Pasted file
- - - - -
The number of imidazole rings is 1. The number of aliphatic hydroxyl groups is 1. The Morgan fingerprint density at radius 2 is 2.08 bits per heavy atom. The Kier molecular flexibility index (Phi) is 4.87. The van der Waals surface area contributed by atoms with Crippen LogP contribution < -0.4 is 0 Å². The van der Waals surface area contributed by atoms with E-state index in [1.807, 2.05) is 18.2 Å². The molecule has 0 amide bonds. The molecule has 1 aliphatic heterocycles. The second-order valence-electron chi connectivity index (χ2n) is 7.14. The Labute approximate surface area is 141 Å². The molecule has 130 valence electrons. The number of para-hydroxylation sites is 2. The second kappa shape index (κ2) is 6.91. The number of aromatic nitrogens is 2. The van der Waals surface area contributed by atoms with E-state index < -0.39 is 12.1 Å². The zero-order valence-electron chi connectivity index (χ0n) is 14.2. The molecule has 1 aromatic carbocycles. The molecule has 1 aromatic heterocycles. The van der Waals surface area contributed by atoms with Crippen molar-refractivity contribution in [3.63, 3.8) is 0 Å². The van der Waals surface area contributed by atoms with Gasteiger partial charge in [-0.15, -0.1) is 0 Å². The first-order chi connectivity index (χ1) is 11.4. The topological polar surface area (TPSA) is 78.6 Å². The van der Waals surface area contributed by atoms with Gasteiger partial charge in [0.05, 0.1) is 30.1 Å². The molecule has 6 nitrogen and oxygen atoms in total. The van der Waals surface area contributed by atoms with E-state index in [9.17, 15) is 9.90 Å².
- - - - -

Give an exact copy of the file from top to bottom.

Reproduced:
The number of imidazole rings is 1. The number of aliphatic hydroxyl groups is 1. The Morgan fingerprint density at radius 2 is 2.08 bits per heavy atom. The Kier molecular flexibility index (Phi) is 4.87. The van der Waals surface area contributed by atoms with Crippen LogP contribution < -0.4 is 0 Å². The van der Waals surface area contributed by atoms with E-state index in [1.807, 2.05) is 18.2 Å². The molecule has 0 amide bonds. The molecule has 1 aliphatic heterocycles. The second-order valence-electron chi connectivity index (χ2n) is 7.14. The Labute approximate surface area is 141 Å². The molecule has 130 valence electrons. The number of para-hydroxylation sites is 2. The second kappa shape index (κ2) is 6.91. The number of aromatic nitrogens is 2. The van der Waals surface area contributed by atoms with E-state index < -0.39 is 12.1 Å². The zero-order valence-electron chi connectivity index (χ0n) is 14.2. The molecule has 1 aromatic carbocycles. The molecule has 1 aromatic heterocycles. The van der Waals surface area contributed by atoms with Crippen molar-refractivity contribution in [3.63, 3.8) is 0 Å². The van der Waals surface area contributed by atoms with Gasteiger partial charge in [-0.15, -0.1) is 0 Å². The first-order chi connectivity index (χ1) is 11.4. The topological polar surface area (TPSA) is 78.6 Å². The van der Waals surface area contributed by atoms with Gasteiger partial charge in [0.05, 0.1) is 30.1 Å². The molecule has 6 nitrogen and oxygen atoms in total. The van der Waals surface area contributed by atoms with E-state index in [9.17, 15) is 9.90 Å².